2020 has forced retail to reckon with many harsh and inconvenient truths. From clunky processes to unethical practices and stymied supply chains, the fashion sector will walk away from the past 12 months with a newfound understanding of its inadequacies.
But there have been some bright spots in a year filled with troubles—especially for small brands that have been waiting for the moment to make their mark. Shoppers have become more savvy in recent months, often demonstrating a desire to support value-driven, local businesses over corporations.
Los Angeles-based Viva La Bonita has been the recipient of that homegrown support, says founder Rachel Gomez. Born as the Instagram era began to take shape, the women’s streetwear brand has built its following over the past eight years through inspirational messaging and empowering slogans.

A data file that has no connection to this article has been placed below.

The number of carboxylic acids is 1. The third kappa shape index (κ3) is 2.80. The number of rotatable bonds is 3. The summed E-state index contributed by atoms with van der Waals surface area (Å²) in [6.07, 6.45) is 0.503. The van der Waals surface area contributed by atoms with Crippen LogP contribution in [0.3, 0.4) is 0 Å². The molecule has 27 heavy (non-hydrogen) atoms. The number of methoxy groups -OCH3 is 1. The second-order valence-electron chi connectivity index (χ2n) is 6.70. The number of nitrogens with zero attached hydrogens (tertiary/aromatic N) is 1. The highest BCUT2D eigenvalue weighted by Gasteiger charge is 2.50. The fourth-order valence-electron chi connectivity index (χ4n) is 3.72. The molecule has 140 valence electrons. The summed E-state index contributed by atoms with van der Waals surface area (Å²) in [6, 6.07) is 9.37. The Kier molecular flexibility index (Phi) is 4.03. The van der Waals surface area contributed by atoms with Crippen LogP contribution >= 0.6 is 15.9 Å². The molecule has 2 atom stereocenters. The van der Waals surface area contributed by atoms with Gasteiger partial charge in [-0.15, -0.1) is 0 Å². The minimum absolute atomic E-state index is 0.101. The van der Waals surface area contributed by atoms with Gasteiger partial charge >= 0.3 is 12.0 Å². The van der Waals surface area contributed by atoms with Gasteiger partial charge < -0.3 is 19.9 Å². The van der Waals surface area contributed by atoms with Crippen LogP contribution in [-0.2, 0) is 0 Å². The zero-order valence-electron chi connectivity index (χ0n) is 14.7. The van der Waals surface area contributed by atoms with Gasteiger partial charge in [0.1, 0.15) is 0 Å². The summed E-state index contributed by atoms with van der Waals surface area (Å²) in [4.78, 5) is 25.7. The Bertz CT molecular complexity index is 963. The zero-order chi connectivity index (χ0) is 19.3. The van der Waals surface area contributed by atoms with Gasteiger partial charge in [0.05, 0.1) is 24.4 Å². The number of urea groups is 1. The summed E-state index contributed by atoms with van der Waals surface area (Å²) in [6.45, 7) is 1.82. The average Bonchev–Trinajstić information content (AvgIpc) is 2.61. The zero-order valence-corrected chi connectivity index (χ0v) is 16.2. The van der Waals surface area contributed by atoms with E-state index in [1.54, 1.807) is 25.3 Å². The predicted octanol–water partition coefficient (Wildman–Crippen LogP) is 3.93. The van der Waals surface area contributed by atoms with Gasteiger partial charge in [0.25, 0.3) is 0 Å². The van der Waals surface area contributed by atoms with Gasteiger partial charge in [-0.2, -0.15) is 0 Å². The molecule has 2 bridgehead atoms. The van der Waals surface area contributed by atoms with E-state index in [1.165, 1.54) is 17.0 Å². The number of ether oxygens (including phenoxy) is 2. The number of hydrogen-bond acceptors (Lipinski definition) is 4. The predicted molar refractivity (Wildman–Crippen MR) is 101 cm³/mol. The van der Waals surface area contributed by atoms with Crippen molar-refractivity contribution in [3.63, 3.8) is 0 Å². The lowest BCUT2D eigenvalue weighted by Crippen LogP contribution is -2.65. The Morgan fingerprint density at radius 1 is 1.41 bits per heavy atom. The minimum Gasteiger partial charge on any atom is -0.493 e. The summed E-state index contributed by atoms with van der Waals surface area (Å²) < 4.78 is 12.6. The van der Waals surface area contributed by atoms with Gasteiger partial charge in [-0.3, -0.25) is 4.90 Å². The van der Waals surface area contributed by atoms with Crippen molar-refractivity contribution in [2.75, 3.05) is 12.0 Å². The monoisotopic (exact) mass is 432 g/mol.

Gomez got her start in L.A.’s retail sector, working to peddle surf and skate brands that catered mostly to men. As streetwear rose to prominence, and colorful jackets and hoodies became the uniform of choice, she began to think about launching her own line.
“I wanted a chance to try and create something for women, that was going to have this focus on motivating them to become the best version of themselves,” she said. “And along with the narrative, I thought, ‘Why can’t we have cool clothes, too?’”